Often, when watching a movie like The Swerve, which focuses on a woman who is falling apart, I ask myself, should a man really have directed this? Would this not be better in the hands of a female director? In the case of The Swerve, writer/director Dean Kapsalis handles the subject matter delicately; he knows he’s on precarious ground.
Similarly, with psychological horror and thrillers such as this, I ask myself why mental illness is at all brought into the equation. Our main character, Holly, played by a tired and brittle Azura Skye, is suffering. She’s suffering from insomnia, possibly an eating disorder, possibly severe depression. Rather than diving too deeply into any of these problems, Kapsalis casts his lens on how Holly’s pain is compounded by a lack of care and support from those closest to her.
Her husband, Rob, played by Bryce Pinkham, is absent at best, abusive at worst. He gaslights her and demands she have her meds checked when she attempts to confront him about something, rather than approach the issue with any care at all. Tension builds from the beginning of the film, and we see that Holly’s life is fraught with a quiet loneliness. There’s a scene where her husband encourages her to take a day off, to take some time for herself, and he and Holly’s two sons leave the kitchen an absolute mess, for Holly to clean up.
This is where Kapsalis gets it right, placing a glaring spotlight on the hundreds of tiny micro-aggressions women and care-takers are all too often subjected to, and taken for granted for. Holly’s children are rude and dismissive of her to a point that is frustrating and difficult to watch. From an outside perspective, it’s clear that Holly is just being walked on and abused, and Azura Skye shows us, quietly, just how much that can wear on a person.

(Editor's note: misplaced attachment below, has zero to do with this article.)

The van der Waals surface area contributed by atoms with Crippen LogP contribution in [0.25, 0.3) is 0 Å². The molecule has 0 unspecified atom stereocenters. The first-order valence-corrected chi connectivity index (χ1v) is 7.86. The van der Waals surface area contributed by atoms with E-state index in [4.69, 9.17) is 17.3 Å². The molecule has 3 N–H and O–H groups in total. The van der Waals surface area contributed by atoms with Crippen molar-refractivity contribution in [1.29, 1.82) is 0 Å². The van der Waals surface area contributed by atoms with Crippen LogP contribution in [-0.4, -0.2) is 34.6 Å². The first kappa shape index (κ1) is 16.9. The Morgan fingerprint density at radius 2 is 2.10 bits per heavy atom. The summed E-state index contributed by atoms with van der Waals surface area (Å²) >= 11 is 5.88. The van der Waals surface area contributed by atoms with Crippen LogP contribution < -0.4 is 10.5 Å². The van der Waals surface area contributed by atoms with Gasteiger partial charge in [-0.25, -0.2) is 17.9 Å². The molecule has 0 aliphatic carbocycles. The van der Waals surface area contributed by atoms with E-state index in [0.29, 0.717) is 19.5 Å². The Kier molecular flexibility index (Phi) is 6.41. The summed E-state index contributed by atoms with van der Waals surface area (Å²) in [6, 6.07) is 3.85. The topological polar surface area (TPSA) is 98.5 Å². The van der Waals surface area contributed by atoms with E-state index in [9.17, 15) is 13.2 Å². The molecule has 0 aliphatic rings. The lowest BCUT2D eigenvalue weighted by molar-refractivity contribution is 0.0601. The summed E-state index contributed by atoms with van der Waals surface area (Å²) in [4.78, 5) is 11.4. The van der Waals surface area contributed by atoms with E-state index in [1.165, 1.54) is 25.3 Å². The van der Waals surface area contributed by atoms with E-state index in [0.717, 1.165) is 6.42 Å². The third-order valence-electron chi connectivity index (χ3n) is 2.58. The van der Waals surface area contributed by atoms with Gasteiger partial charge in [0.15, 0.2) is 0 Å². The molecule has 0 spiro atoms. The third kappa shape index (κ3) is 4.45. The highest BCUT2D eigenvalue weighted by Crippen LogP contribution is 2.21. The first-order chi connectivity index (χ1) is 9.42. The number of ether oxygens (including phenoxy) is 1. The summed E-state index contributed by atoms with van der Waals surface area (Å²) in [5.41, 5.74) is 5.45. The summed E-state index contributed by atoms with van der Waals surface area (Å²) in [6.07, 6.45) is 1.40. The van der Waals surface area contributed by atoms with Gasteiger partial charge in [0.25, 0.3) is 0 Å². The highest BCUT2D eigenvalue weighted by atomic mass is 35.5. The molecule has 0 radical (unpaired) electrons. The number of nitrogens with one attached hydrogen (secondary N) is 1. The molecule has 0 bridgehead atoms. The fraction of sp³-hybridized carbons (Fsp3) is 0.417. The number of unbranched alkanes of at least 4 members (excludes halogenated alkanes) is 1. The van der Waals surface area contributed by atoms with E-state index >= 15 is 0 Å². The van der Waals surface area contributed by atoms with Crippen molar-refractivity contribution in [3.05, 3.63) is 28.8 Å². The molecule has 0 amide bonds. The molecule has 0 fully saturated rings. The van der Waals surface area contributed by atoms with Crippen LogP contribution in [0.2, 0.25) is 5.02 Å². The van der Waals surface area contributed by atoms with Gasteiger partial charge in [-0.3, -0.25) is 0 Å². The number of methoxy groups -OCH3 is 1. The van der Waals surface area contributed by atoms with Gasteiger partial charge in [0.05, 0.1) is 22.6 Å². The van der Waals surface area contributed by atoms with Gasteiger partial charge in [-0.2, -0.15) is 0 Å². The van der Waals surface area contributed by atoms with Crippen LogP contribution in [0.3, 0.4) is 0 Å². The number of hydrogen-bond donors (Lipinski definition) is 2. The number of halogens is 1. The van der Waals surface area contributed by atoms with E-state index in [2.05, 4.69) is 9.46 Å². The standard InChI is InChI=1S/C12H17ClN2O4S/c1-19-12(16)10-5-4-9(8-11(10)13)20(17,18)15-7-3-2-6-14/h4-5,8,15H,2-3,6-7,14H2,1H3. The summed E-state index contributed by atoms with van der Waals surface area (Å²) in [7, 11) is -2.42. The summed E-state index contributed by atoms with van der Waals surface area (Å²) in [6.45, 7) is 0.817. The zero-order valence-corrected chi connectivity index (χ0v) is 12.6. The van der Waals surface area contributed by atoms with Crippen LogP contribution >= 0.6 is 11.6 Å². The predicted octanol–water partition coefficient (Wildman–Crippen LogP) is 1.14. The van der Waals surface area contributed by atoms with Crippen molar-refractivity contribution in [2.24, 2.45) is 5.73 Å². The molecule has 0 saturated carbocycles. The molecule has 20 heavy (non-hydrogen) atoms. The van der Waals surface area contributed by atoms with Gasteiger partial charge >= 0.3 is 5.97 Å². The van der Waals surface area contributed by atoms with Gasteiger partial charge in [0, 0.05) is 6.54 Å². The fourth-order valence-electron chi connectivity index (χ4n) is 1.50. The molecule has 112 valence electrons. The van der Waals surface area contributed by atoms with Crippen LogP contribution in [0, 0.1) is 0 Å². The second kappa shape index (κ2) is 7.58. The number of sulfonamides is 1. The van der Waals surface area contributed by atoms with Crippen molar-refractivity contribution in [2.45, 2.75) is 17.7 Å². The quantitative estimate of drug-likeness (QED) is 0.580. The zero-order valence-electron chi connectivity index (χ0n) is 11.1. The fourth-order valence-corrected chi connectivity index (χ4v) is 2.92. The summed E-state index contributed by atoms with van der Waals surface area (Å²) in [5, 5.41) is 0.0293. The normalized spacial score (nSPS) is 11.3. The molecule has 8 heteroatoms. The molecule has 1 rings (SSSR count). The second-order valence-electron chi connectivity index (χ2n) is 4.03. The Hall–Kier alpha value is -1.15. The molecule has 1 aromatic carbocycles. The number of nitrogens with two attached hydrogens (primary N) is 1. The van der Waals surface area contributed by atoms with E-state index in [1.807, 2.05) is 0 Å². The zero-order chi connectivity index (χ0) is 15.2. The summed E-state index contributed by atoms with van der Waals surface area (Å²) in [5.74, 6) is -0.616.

The Swerve takes places over the course of a week, and at first, Holly’s life seems normal, even boring. Her husband is up for a promotion, her sister is in town, she drives the kids to school where she teaches, and it seems like her biggest problem may be how to afford an exterminator for the pesky mice in her home. It becomes clearer, though, that the issues go much deeper than that.
When Holly’s sister Claudia is introduced, at first there is hope that Holly will have a friend – someone she could talk to. Instead, Claudia, played by Ashley Bell, clashes with Holly – her energy and high pitch laugh completely clash with the film, and Holly’s, bleak demeanor. Claudia is your classic manic-pixie-addict-train-wreck, taking up the time and energy of Holly’s parents and the attention of her husband. It becomes clear at a family dinner that Holly is used to pushing her needs aside while her sister hogs the spotlight. It’s after this family dinner that the action of the movie begins to accelerate, and the titular swerve occurs.
The film reaches a tipping point, and Holly begins to act out in a way that is reprehensible and disturbing to watch. This plot point also makes it abundantly clear that Holly has lost control. All of the events of the film lead us up to an absolutely devastating climax, one that will be hard to forget. Whether you want to call this movie a domestic drama, thriller, psychological slow-burn, or horror, is up to you, but this 95 minute film seethes with the quiet rage and realistic horror of an unfulfilling, unloved life. Azura Skye’s fragile performance is both mesmerizing and heart breaking.
The Swerve will be available on VOD 09/22/2020.
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